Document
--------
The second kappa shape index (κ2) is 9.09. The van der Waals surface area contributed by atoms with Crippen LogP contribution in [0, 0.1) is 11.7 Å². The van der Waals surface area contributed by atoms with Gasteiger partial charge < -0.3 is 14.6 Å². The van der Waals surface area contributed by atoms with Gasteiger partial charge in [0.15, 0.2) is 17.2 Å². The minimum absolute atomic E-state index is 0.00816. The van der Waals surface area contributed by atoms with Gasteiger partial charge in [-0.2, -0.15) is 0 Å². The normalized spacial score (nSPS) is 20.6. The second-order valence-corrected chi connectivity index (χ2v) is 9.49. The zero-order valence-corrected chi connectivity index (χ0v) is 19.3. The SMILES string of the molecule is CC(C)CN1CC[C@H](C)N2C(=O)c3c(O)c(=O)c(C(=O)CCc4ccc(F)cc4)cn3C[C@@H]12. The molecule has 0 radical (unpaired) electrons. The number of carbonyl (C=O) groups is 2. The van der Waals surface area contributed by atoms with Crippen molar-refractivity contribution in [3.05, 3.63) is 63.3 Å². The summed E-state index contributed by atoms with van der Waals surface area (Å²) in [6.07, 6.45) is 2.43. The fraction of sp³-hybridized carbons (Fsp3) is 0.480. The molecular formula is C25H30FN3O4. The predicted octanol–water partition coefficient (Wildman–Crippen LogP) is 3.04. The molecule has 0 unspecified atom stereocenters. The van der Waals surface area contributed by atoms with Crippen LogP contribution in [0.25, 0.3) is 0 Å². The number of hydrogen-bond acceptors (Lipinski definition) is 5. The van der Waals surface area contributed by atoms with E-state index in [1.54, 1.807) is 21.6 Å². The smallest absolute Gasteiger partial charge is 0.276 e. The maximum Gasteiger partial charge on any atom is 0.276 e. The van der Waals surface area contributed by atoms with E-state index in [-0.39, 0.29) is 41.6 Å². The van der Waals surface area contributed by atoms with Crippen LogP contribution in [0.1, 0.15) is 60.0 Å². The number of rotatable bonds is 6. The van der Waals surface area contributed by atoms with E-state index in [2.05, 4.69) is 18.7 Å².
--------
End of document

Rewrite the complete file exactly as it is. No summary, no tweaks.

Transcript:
The second kappa shape index (κ2) is 9.09. The van der Waals surface area contributed by atoms with Crippen LogP contribution in [0, 0.1) is 11.7 Å². The van der Waals surface area contributed by atoms with Gasteiger partial charge < -0.3 is 14.6 Å². The van der Waals surface area contributed by atoms with Gasteiger partial charge in [0.15, 0.2) is 17.2 Å². The minimum absolute atomic E-state index is 0.00816. The van der Waals surface area contributed by atoms with Gasteiger partial charge in [-0.2, -0.15) is 0 Å². The normalized spacial score (nSPS) is 20.6. The second-order valence-corrected chi connectivity index (χ2v) is 9.49. The zero-order valence-corrected chi connectivity index (χ0v) is 19.3. The SMILES string of the molecule is CC(C)CN1CC[C@H](C)N2C(=O)c3c(O)c(=O)c(C(=O)CCc4ccc(F)cc4)cn3C[C@@H]12. The molecule has 0 radical (unpaired) electrons. The number of carbonyl (C=O) groups is 2. The van der Waals surface area contributed by atoms with Crippen molar-refractivity contribution in [3.05, 3.63) is 63.3 Å². The summed E-state index contributed by atoms with van der Waals surface area (Å²) in [6.07, 6.45) is 2.43. The fraction of sp³-hybridized carbons (Fsp3) is 0.480. The molecular formula is C25H30FN3O4. The predicted octanol–water partition coefficient (Wildman–Crippen LogP) is 3.04. The molecule has 0 unspecified atom stereocenters. The van der Waals surface area contributed by atoms with Crippen LogP contribution in [0.25, 0.3) is 0 Å². The number of hydrogen-bond acceptors (Lipinski definition) is 5. The van der Waals surface area contributed by atoms with E-state index in [1.54, 1.807) is 21.6 Å². The smallest absolute Gasteiger partial charge is 0.276 e. The maximum Gasteiger partial charge on any atom is 0.276 e. The van der Waals surface area contributed by atoms with E-state index in [-0.39, 0.29) is 41.6 Å². The van der Waals surface area contributed by atoms with Crippen LogP contribution in [0.1, 0.15) is 60.0 Å². The number of rotatable bonds is 6. The van der Waals surface area contributed by atoms with E-state index in [2.05, 4.69) is 18.7 Å².